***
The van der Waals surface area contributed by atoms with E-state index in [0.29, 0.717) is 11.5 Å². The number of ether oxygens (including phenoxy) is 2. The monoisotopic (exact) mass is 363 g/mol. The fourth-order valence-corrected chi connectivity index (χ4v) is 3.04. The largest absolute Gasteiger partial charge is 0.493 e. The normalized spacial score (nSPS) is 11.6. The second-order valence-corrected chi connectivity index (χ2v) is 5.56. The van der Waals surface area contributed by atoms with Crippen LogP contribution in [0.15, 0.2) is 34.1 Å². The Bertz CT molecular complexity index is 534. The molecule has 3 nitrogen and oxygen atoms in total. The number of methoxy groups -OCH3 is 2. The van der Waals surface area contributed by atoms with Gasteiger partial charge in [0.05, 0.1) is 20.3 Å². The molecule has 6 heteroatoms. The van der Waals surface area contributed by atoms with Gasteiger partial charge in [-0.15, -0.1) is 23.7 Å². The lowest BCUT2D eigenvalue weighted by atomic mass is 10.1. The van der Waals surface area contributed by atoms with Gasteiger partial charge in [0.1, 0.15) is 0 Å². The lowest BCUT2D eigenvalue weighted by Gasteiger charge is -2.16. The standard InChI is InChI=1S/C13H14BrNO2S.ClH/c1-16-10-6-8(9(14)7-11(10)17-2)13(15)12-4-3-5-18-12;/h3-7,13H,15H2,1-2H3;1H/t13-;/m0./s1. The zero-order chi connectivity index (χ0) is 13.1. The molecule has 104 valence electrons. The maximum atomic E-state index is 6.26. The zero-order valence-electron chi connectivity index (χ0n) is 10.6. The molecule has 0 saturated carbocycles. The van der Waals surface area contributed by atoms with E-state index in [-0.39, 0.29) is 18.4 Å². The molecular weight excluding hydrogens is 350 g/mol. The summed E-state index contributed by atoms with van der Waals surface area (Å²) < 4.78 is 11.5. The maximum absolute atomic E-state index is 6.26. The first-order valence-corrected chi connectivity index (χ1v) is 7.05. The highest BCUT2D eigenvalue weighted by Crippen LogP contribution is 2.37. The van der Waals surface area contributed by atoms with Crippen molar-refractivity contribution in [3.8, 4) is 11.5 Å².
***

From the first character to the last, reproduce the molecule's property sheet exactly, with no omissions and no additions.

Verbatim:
The van der Waals surface area contributed by atoms with E-state index in [0.29, 0.717) is 11.5 Å². The number of ether oxygens (including phenoxy) is 2. The monoisotopic (exact) mass is 363 g/mol. The fourth-order valence-corrected chi connectivity index (χ4v) is 3.04. The largest absolute Gasteiger partial charge is 0.493 e. The normalized spacial score (nSPS) is 11.6. The second-order valence-corrected chi connectivity index (χ2v) is 5.56. The van der Waals surface area contributed by atoms with Crippen LogP contribution in [0.15, 0.2) is 34.1 Å². The Bertz CT molecular complexity index is 534. The molecule has 3 nitrogen and oxygen atoms in total. The number of methoxy groups -OCH3 is 2. The van der Waals surface area contributed by atoms with Gasteiger partial charge in [0.05, 0.1) is 20.3 Å². The molecule has 6 heteroatoms. The van der Waals surface area contributed by atoms with Gasteiger partial charge in [-0.15, -0.1) is 23.7 Å². The lowest BCUT2D eigenvalue weighted by atomic mass is 10.1. The van der Waals surface area contributed by atoms with Gasteiger partial charge in [0.1, 0.15) is 0 Å². The lowest BCUT2D eigenvalue weighted by Gasteiger charge is -2.16. The standard InChI is InChI=1S/C13H14BrNO2S.ClH/c1-16-10-6-8(9(14)7-11(10)17-2)13(15)12-4-3-5-18-12;/h3-7,13H,15H2,1-2H3;1H/t13-;/m0./s1. The zero-order chi connectivity index (χ0) is 13.1. The molecule has 104 valence electrons. The maximum atomic E-state index is 6.26. The zero-order valence-electron chi connectivity index (χ0n) is 10.6. The molecule has 0 saturated carbocycles. The van der Waals surface area contributed by atoms with E-state index in [-0.39, 0.29) is 18.4 Å². The molecular weight excluding hydrogens is 350 g/mol. The summed E-state index contributed by atoms with van der Waals surface area (Å²) < 4.78 is 11.5. The maximum absolute atomic E-state index is 6.26. The first-order valence-corrected chi connectivity index (χ1v) is 7.05. The highest BCUT2D eigenvalue weighted by Crippen LogP contribution is 2.37. The van der Waals surface area contributed by atoms with Crippen molar-refractivity contribution in [3.8, 4) is 11.5 Å².